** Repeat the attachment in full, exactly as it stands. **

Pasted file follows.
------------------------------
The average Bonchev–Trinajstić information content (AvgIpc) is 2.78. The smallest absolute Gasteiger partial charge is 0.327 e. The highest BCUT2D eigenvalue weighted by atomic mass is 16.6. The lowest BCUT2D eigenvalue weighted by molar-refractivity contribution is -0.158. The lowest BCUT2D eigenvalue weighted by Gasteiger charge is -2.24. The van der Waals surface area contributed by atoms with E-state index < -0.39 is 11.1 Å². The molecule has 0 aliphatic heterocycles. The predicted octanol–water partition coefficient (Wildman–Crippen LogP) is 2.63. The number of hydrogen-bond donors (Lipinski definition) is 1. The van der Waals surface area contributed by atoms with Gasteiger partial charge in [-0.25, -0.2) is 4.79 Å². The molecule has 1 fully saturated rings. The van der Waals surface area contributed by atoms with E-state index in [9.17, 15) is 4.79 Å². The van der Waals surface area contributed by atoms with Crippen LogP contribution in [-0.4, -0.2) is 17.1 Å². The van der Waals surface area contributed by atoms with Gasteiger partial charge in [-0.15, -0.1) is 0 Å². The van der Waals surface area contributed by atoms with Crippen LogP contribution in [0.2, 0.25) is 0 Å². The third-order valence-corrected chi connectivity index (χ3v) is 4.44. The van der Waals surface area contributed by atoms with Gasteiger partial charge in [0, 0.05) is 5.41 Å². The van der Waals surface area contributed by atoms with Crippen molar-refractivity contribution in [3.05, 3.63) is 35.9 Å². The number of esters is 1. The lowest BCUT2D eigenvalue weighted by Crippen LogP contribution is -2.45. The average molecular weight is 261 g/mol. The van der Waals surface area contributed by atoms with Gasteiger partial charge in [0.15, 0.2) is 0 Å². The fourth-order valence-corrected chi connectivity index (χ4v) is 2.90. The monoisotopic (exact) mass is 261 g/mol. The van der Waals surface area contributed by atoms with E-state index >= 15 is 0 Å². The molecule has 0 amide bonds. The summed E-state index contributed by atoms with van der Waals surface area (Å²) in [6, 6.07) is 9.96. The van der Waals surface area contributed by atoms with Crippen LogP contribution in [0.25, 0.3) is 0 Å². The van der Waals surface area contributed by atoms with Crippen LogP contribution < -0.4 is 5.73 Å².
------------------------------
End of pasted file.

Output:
The average Bonchev–Trinajstić information content (AvgIpc) is 2.78. The smallest absolute Gasteiger partial charge is 0.327 e. The highest BCUT2D eigenvalue weighted by atomic mass is 16.6. The lowest BCUT2D eigenvalue weighted by molar-refractivity contribution is -0.158. The lowest BCUT2D eigenvalue weighted by Gasteiger charge is -2.24. The van der Waals surface area contributed by atoms with E-state index < -0.39 is 11.1 Å². The molecule has 0 aliphatic heterocycles. The predicted octanol–water partition coefficient (Wildman–Crippen LogP) is 2.63. The number of hydrogen-bond donors (Lipinski definition) is 1. The van der Waals surface area contributed by atoms with Gasteiger partial charge in [-0.25, -0.2) is 4.79 Å². The molecule has 1 fully saturated rings. The van der Waals surface area contributed by atoms with E-state index in [9.17, 15) is 4.79 Å². The van der Waals surface area contributed by atoms with Crippen LogP contribution in [-0.4, -0.2) is 17.1 Å². The van der Waals surface area contributed by atoms with Gasteiger partial charge in [-0.15, -0.1) is 0 Å². The van der Waals surface area contributed by atoms with Crippen LogP contribution in [0.2, 0.25) is 0 Å². The third-order valence-corrected chi connectivity index (χ3v) is 4.44. The van der Waals surface area contributed by atoms with Gasteiger partial charge in [0, 0.05) is 5.41 Å². The van der Waals surface area contributed by atoms with Crippen molar-refractivity contribution in [3.05, 3.63) is 35.9 Å². The number of esters is 1. The lowest BCUT2D eigenvalue weighted by Crippen LogP contribution is -2.45. The average molecular weight is 261 g/mol. The van der Waals surface area contributed by atoms with Gasteiger partial charge in [0.15, 0.2) is 0 Å². The fourth-order valence-corrected chi connectivity index (χ4v) is 2.90. The monoisotopic (exact) mass is 261 g/mol. The van der Waals surface area contributed by atoms with E-state index >= 15 is 0 Å². The molecule has 0 amide bonds. The summed E-state index contributed by atoms with van der Waals surface area (Å²) in [6, 6.07) is 9.96. The van der Waals surface area contributed by atoms with Crippen LogP contribution in [0.25, 0.3) is 0 Å². The van der Waals surface area contributed by atoms with Crippen LogP contribution < -0.4 is 5.73 Å².